Roncarelli became his inspiration for Joanna. “[Joanne] had been a waitress in
the Saint-Tropez. She was art student and she’d nick clothes from shops. You
don’t often lie in bed with a girl who will tell you about her affairs in this
completely personal sort of way. I thought it was fascinating because I don’t
usually get that sort of dialogue from girls. This girl had 57 different lovers
she was telling me about in the morning!”
Sarne had wanted to cast his then girlfriend
Gabriella Licudi in the lead but was vetoed by producer Michael Laughlin. Sarne
subsequently cast the unknown 19 year old South African model Genevieve Waite who
he discovered on a Knightsbridge catwalk. “Genevieve had big, deep circles
under her eyes and obviously couldn’t act. All she had going for her was that
she had a figure like Twiggy.”
Although the film may look dated today, Sarne
bottled the youthful free-spirit attitude and Carnaby Street style fashion
perfectly. It’s the ultimate swinging London film – it’s colourful and it makes
the city look fantastic. He also interweaves darker shades into the film with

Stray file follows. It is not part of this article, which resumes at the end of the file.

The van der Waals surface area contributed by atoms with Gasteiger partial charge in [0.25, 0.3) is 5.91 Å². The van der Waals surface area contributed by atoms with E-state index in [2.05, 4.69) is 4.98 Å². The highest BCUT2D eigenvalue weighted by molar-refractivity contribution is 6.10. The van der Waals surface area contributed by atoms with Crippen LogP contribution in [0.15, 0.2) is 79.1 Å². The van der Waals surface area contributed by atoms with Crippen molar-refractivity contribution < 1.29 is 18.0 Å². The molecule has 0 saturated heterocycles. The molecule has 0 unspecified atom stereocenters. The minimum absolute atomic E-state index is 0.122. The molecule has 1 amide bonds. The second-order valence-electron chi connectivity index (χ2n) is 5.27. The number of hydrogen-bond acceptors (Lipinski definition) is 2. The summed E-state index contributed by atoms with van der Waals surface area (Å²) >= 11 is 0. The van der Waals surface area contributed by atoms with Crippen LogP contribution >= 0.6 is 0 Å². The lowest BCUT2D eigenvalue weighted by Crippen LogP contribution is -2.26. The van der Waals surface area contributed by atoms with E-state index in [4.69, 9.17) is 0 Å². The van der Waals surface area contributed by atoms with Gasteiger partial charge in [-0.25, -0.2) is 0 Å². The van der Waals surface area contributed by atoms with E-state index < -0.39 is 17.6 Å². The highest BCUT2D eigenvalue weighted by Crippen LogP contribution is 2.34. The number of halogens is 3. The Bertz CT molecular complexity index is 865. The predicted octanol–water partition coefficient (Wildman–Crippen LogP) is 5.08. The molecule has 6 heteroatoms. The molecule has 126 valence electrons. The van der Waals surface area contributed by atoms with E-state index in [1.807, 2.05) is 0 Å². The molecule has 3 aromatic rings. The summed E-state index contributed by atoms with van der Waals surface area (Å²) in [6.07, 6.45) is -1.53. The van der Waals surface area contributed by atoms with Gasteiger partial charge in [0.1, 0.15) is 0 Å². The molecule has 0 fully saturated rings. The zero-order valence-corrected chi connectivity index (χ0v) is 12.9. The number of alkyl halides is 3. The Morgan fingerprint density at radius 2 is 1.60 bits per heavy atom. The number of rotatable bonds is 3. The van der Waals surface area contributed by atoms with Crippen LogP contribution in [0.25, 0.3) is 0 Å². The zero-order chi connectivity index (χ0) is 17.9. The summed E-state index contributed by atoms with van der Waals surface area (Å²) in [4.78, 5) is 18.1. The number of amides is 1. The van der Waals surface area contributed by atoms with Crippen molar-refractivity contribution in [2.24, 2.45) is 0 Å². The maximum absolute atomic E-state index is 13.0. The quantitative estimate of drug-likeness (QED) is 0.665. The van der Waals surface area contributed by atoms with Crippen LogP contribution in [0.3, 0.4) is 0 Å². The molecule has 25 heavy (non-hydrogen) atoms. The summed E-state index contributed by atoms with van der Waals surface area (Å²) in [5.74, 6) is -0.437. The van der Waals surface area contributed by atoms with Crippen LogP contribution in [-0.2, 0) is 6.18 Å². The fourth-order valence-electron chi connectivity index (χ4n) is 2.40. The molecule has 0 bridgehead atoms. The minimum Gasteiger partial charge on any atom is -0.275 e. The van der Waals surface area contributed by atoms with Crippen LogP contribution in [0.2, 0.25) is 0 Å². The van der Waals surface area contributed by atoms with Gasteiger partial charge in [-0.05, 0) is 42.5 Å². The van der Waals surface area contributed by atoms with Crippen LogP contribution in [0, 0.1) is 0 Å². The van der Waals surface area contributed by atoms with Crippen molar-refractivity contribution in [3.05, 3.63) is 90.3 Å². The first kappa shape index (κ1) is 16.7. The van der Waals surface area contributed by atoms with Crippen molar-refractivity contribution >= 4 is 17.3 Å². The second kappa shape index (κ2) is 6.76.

pregnancies, abortions and beatings. Sarne was an avid Fellini fan and aimed to
make Joanna the London Dolce Vita – by creating surreal dream
sequences and bold set pieces to convey a world-within-a-world inhabited by the
Sarne told Bob Stranley in the Guardian
recently “For all Joanna’s faults, it
does reflect the dizziness and silliness of 60s London. And the happiness –
people really did dress up and show off. Some people like to look back and
think it was all Ken Loach and Mike Leigh, but we had fast cars, Brigitte
Bardot was in town, and we all had affairs in Rome and Paris. It didn’t just
happen to the Beatles.”
This new BFI release comes with a plethora of
extras. As well as Sarne’s 1966 short which resulted in him making Joanna – The Road To Saint Tropez, the BFI have also included an unusual
short Death Maybe Your Santa Claus –
an experimental examination of an interracial relationship in 1960s London. The
disc also features an on-stage interview with Sarne at the BFI Southbank, and a
downloadable PDF of his novel based on the film.